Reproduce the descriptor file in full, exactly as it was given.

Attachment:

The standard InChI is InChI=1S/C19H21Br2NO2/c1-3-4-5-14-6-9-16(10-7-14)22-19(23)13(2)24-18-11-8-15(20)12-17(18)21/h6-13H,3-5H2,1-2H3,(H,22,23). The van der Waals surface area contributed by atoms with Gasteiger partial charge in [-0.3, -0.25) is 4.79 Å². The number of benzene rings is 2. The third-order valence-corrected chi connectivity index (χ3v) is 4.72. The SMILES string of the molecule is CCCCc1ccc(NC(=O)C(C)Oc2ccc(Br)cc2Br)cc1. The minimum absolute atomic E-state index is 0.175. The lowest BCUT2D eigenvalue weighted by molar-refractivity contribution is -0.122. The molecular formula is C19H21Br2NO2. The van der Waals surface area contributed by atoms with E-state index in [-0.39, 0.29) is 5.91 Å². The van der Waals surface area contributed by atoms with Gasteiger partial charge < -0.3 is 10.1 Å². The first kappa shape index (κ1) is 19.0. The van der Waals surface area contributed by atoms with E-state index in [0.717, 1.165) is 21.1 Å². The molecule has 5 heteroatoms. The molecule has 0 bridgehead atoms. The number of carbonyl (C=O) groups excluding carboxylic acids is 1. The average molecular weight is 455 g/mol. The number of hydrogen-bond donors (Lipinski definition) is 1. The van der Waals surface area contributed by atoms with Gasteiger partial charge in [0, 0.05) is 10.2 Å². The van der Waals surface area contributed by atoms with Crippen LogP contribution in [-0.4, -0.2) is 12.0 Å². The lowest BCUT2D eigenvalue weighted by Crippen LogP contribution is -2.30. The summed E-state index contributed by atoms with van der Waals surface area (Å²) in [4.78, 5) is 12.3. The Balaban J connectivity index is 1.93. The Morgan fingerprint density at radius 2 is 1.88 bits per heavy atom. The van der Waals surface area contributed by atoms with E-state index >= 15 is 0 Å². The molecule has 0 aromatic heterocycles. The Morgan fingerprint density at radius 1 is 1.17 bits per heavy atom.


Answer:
The standard InChI is InChI=1S/C19H21Br2NO2/c1-3-4-5-14-6-9-16(10-7-14)22-19(23)13(2)24-18-11-8-15(20)12-17(18)21/h6-13H,3-5H2,1-2H3,(H,22,23). The van der Waals surface area contributed by atoms with Gasteiger partial charge in [-0.3, -0.25) is 4.79 Å². The number of benzene rings is 2. The third-order valence-corrected chi connectivity index (χ3v) is 4.72. The SMILES string of the molecule is CCCCc1ccc(NC(=O)C(C)Oc2ccc(Br)cc2Br)cc1. The minimum absolute atomic E-state index is 0.175. The lowest BCUT2D eigenvalue weighted by molar-refractivity contribution is -0.122. The molecular formula is C19H21Br2NO2. The van der Waals surface area contributed by atoms with E-state index in [-0.39, 0.29) is 5.91 Å². The van der Waals surface area contributed by atoms with Gasteiger partial charge < -0.3 is 10.1 Å². The first kappa shape index (κ1) is 19.0. The van der Waals surface area contributed by atoms with E-state index in [0.717, 1.165) is 21.1 Å². The molecule has 5 heteroatoms. The molecule has 0 bridgehead atoms. The number of carbonyl (C=O) groups excluding carboxylic acids is 1. The average molecular weight is 455 g/mol. The number of hydrogen-bond donors (Lipinski definition) is 1. The van der Waals surface area contributed by atoms with Gasteiger partial charge in [0, 0.05) is 10.2 Å². The van der Waals surface area contributed by atoms with Crippen LogP contribution in [-0.4, -0.2) is 12.0 Å². The lowest BCUT2D eigenvalue weighted by Crippen LogP contribution is -2.30. The summed E-state index contributed by atoms with van der Waals surface area (Å²) in [4.78, 5) is 12.3. The Balaban J connectivity index is 1.93. The Morgan fingerprint density at radius 2 is 1.88 bits per heavy atom. The van der Waals surface area contributed by atoms with E-state index >= 15 is 0 Å². The molecule has 0 aromatic heterocycles. The Morgan fingerprint density at radius 1 is 1.17 bits per heavy atom.